The man from room five

Though tempted to call this post “riding the hype train” or “anticipating sound and fury”, I thought I might be able to manipulate at least some of the hype in a worthwhile way before the noise gets too loud. In the 1980s, writer Alan Moore and artist David Lloyd produced a comic book decidedly not for children called V for Vendetta. It has been reproduced in trade paperback and become a cult hit with adult fans, having even been well annotated. In his introduction to the trade paperback, artist David Lloyd sets the tone for the work:

“The Nine o’Clock News” followed “A Question of Sport.” Or, at least for 30 seconds it did, before the television was switched off and cheeky, cheery pop music took its place.

I looked over at the barman. “Just half this time,” I said. As he filled the glass, I solemnly asked him why he’d switched off the News. “Don’t ask me-that was the wife,” he replied, in a cheeky, cheery manner.…

…I finished my drink and left, almost certain the TV would be silent for the rest of the evening. For after “The Nine o’Clock News” would have come “The Boys From Brazil,” a dim film with few cheeky cheery characters in it, which is all about a bunch of Nazis creating 94 clones of Adolf Hitler.

There aren’t many cheeky, cheery characters in V FOR VENDETTA either; and it’s for people who don’t switch off the News.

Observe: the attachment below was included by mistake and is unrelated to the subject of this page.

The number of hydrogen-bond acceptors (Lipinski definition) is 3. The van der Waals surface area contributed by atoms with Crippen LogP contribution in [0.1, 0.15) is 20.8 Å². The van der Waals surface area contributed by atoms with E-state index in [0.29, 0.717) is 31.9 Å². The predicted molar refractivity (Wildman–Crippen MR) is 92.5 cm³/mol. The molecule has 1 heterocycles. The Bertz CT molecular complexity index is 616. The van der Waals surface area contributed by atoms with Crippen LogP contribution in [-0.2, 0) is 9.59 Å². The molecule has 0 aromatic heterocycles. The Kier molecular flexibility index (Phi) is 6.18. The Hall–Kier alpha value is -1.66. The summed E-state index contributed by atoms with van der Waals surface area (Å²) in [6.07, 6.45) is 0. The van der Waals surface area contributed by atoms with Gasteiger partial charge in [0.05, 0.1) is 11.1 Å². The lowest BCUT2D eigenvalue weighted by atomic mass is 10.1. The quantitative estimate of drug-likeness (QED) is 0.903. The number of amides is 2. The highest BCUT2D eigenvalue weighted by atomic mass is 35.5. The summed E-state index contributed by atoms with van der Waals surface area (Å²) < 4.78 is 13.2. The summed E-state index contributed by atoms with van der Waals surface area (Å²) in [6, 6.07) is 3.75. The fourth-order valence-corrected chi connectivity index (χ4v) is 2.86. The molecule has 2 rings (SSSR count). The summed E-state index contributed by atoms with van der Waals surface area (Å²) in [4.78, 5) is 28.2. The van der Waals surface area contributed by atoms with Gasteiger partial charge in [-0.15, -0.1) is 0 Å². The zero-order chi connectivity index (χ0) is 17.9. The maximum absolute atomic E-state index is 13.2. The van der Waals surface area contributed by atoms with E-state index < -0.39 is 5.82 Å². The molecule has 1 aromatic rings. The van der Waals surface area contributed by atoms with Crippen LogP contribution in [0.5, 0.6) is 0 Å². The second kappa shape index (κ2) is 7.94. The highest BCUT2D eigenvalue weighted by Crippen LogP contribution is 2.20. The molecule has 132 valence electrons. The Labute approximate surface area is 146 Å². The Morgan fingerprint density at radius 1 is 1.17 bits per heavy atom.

In a few months, a film based on this comic will be released, created by the same guys that made the Matrix. You are going to hear a lot about this movie pretty soon, and not just because it looks to be a stylistic blockbuster. There will be screaming about it on CNN and (especially) Fox News, because its hero blows up buildings in London in an attempt to destroy the (now fascist) government. Given the bombings in London right now, this is probably going to send the right wing into a tizzy. Add to that the tagline from the marquee (“people should not be afraid of their governments, governments should be afraid of their people”) and you can pretty much hear the “think of the children” pining already.

Before all that starts, I’m asking (hell, begging) you to read the original comic. It has its warts, but remains powerful in spite of (or, perhaps, because of) being written twenty years ago. Keep your kids away, though. It’s not that kind of party (“think of the children!”).

By the way, Alan Moore, easily one of the top three comic writers of all time, has a history of entrusting his work to filmmakers that mess it up and has disassociated himself from this film.

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